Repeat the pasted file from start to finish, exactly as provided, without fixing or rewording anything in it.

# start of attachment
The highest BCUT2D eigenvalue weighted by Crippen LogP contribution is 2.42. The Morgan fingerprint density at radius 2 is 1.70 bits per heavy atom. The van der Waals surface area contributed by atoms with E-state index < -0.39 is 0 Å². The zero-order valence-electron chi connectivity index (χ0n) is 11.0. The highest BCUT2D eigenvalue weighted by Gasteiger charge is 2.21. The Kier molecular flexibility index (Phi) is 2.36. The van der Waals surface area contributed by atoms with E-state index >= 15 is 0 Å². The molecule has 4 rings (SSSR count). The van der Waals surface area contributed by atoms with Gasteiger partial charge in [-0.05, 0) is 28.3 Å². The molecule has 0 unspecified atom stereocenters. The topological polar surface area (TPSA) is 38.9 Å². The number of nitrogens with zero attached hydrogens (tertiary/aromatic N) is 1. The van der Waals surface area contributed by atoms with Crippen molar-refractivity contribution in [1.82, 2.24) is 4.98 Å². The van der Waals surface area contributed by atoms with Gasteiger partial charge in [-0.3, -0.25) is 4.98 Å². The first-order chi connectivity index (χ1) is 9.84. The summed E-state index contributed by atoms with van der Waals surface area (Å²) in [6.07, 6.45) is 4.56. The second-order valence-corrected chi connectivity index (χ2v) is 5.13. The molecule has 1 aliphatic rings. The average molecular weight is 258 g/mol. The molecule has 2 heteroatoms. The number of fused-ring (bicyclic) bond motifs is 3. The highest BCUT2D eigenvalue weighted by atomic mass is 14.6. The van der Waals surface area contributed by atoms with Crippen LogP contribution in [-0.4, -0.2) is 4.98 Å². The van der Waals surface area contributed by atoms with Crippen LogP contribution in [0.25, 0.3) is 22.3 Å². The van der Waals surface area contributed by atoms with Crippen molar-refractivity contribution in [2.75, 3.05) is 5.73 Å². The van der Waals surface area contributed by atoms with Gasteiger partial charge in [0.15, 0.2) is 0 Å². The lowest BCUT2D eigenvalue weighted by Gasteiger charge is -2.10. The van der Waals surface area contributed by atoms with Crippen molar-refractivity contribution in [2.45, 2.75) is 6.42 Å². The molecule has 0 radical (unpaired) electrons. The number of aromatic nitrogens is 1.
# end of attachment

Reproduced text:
The highest BCUT2D eigenvalue weighted by Crippen LogP contribution is 2.42. The Morgan fingerprint density at radius 2 is 1.70 bits per heavy atom. The van der Waals surface area contributed by atoms with E-state index < -0.39 is 0 Å². The zero-order valence-electron chi connectivity index (χ0n) is 11.0. The highest BCUT2D eigenvalue weighted by Gasteiger charge is 2.21. The Kier molecular flexibility index (Phi) is 2.36. The van der Waals surface area contributed by atoms with E-state index >= 15 is 0 Å². The molecule has 4 rings (SSSR count). The van der Waals surface area contributed by atoms with Gasteiger partial charge in [-0.05, 0) is 28.3 Å². The molecule has 0 unspecified atom stereocenters. The topological polar surface area (TPSA) is 38.9 Å². The number of nitrogens with zero attached hydrogens (tertiary/aromatic N) is 1. The van der Waals surface area contributed by atoms with Crippen molar-refractivity contribution in [1.82, 2.24) is 4.98 Å². The van der Waals surface area contributed by atoms with Gasteiger partial charge in [-0.3, -0.25) is 4.98 Å². The first-order chi connectivity index (χ1) is 9.84. The summed E-state index contributed by atoms with van der Waals surface area (Å²) in [6.07, 6.45) is 4.56. The second-order valence-corrected chi connectivity index (χ2v) is 5.13. The molecule has 1 aliphatic rings. The average molecular weight is 258 g/mol. The molecule has 2 heteroatoms. The number of fused-ring (bicyclic) bond motifs is 3. The highest BCUT2D eigenvalue weighted by atomic mass is 14.6. The van der Waals surface area contributed by atoms with Crippen LogP contribution in [-0.4, -0.2) is 4.98 Å². The van der Waals surface area contributed by atoms with Crippen LogP contribution in [0.25, 0.3) is 22.3 Å². The van der Waals surface area contributed by atoms with Crippen molar-refractivity contribution in [2.75, 3.05) is 5.73 Å². The van der Waals surface area contributed by atoms with Gasteiger partial charge in [0.15, 0.2) is 0 Å². The lowest BCUT2D eigenvalue weighted by Gasteiger charge is -2.10. The van der Waals surface area contributed by atoms with Crippen molar-refractivity contribution in [2.45, 2.75) is 6.42 Å². The molecule has 0 radical (unpaired) electrons. The number of aromatic nitrogens is 1.